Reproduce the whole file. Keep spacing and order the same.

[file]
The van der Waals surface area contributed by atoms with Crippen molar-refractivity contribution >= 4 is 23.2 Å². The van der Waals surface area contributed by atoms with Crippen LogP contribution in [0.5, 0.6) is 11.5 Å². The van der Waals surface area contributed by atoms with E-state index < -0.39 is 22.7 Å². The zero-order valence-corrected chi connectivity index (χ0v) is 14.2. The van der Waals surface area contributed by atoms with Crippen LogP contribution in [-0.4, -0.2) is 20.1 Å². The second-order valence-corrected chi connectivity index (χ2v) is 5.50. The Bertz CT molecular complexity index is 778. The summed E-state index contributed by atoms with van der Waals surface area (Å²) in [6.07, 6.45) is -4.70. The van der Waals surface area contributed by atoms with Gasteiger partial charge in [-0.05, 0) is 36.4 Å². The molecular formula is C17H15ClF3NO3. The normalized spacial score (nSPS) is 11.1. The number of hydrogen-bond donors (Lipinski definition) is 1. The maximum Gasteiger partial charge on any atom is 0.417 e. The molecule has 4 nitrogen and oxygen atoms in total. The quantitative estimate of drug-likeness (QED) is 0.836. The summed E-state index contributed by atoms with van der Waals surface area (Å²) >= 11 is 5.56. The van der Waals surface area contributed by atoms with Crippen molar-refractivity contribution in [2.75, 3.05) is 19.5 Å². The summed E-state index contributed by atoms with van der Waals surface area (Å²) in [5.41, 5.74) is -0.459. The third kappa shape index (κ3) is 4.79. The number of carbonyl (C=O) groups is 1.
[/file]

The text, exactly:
The van der Waals surface area contributed by atoms with Crippen molar-refractivity contribution >= 4 is 23.2 Å². The van der Waals surface area contributed by atoms with Crippen LogP contribution in [0.5, 0.6) is 11.5 Å². The van der Waals surface area contributed by atoms with E-state index < -0.39 is 22.7 Å². The zero-order valence-corrected chi connectivity index (χ0v) is 14.2. The van der Waals surface area contributed by atoms with Crippen LogP contribution in [-0.4, -0.2) is 20.1 Å². The second-order valence-corrected chi connectivity index (χ2v) is 5.50. The Bertz CT molecular complexity index is 778. The summed E-state index contributed by atoms with van der Waals surface area (Å²) in [6.07, 6.45) is -4.70. The van der Waals surface area contributed by atoms with Gasteiger partial charge in [-0.05, 0) is 36.4 Å². The molecular formula is C17H15ClF3NO3. The normalized spacial score (nSPS) is 11.1. The number of hydrogen-bond donors (Lipinski definition) is 1. The maximum Gasteiger partial charge on any atom is 0.417 e. The molecule has 4 nitrogen and oxygen atoms in total. The quantitative estimate of drug-likeness (QED) is 0.836. The summed E-state index contributed by atoms with van der Waals surface area (Å²) >= 11 is 5.56. The van der Waals surface area contributed by atoms with Crippen molar-refractivity contribution in [2.75, 3.05) is 19.5 Å². The summed E-state index contributed by atoms with van der Waals surface area (Å²) in [5.41, 5.74) is -0.459. The third kappa shape index (κ3) is 4.79. The number of carbonyl (C=O) groups is 1.